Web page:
Working at a number of different customers I experience the good, the bad and the ugly when it comes to cloud security and how it is managed…..or not.
One of the most effective approaches I find is to perform a security assessment of the environment and target the ‘quick wins’ to rapidly improve security and limit the chance of reputational damage compliments of someone walking straight into your organisaton’s sensitive data.
Typically the concern with this approach is that you are inadvertently applying change and where there is change you often get resistance from people. This can be because people are getting found out in particular areas such as having over privileged access etc or the cry for a Waterfall approach to the change because that is what they are used to. If that does not reduce the speed of change then to support the archaic approach of a Waterfall delivery they may want a fully fledged support model from day 1 .
I often find it a challenge to balance that mindset of others where “Waterfall is dead” and that if we want to deliver something any time within the next few weeks or months “agile approach is now”. I continue to be amazed with how instituatilsied people can be at times albeit massively frustrating to what I am trying to do and where the world is going. Do they not see it is about ‘on demand’ or ‘now, now, now’ The flexibility is a necessity when competing with other organisations or trying to offer better value to customers!
Never the less just like the concept of cloud where you have faster provisioning of services and shared responsibility it’s always an educational challenge to bridge the mindset of the masses with why cloud makes sense.
Then there is the whole concept of teams HAVING to work closer together when they consume cloud services. With the adoption of cloud it becomes very evident that teams will be stepping on each others toes when they begin to use said services as those services often bridge the responsibilities of multiple teams. I could probably write a blog purely on that.
My point is, there is a clear pattern of how we move forward in IT today. We have adapted the project approach from Waterfall to Agile. We have identified the blockers of these faster deliveries and tried to resolve it by teams working together i.e. Developers & Operations became DevOps closely followed by Security who were last to the mix which has now become SecDevOps or DevSecOps! Ultimately we are heading in the correct direction which is great.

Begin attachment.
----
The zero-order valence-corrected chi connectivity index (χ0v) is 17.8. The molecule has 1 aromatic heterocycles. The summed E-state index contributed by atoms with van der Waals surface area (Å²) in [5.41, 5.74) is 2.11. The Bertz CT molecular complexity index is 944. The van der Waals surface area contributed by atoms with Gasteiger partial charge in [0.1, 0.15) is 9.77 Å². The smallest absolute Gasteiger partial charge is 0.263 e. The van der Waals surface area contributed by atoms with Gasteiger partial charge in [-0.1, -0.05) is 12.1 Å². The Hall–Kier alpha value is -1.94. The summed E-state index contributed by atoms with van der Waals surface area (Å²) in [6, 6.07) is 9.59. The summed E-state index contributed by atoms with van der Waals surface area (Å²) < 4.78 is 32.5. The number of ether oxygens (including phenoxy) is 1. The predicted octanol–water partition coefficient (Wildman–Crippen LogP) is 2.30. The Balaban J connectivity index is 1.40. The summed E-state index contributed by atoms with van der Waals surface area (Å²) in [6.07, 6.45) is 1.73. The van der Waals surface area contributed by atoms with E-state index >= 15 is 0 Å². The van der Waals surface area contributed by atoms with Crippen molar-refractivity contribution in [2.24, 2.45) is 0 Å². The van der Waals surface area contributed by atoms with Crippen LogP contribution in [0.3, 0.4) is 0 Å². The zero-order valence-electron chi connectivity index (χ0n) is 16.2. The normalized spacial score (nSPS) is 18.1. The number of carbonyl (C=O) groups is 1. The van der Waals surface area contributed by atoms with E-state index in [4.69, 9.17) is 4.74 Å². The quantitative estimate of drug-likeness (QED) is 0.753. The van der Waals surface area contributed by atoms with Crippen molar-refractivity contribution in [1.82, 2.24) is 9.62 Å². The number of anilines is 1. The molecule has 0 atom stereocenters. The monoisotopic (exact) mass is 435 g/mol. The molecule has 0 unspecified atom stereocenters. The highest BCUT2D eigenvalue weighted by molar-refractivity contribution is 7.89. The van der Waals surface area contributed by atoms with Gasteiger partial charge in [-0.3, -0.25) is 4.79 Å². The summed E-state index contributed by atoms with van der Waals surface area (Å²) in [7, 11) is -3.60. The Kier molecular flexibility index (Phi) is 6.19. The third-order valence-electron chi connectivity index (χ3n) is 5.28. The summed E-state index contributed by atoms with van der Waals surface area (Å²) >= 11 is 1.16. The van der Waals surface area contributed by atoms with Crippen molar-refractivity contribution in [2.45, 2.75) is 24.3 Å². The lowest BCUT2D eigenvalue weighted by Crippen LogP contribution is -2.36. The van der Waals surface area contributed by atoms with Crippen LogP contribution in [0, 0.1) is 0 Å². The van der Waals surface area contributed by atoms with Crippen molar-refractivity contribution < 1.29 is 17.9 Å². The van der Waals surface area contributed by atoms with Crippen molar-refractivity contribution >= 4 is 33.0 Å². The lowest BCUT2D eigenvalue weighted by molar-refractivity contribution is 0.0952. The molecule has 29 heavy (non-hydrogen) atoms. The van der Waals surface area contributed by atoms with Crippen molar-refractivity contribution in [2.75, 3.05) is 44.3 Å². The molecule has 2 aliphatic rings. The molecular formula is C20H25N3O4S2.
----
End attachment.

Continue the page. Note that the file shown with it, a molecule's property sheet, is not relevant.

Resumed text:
The biggest challenge I see when I consult and advise at various orgnisations whether in the public or private sector regardless of industry such as finance, media, healthcare etc the biggest challenge is a combination of people (teams), their politics, skills gap and process. To be fair each sector has their own nuances but generally I find people and skill set to be the biggest hurdle.
My take away would be to ensure you have a small team of individuals who are ‘cloud ready’ who will focus on how your organisation will adopt cloud services. Identify what services you wish to consume for day 1. Once the technical configurations have been addressed you then figure out the touch point with business teams such as the onboarding process. Choose a representative “champion” from each business function that is a stakeholder of the service so they can relay the information to their team on how their team will engage with the cloud service.
Remember there is no end stage only continual development or improvement when it comes to cloud. This means the life cycle is never finished we just build out what we currently have to improve process and functionality. Simple right!?
The important thing is get the message right and have it circulated throughout the organisation. Good messages are:
- We are now operating in a cloud first approach.
- We must work closer together.
- Ask yourself how can we make this work rather than face the change with fear.
- Get involved is the best way forward
- What do we need to do to support this
All positive messages right! Good luck!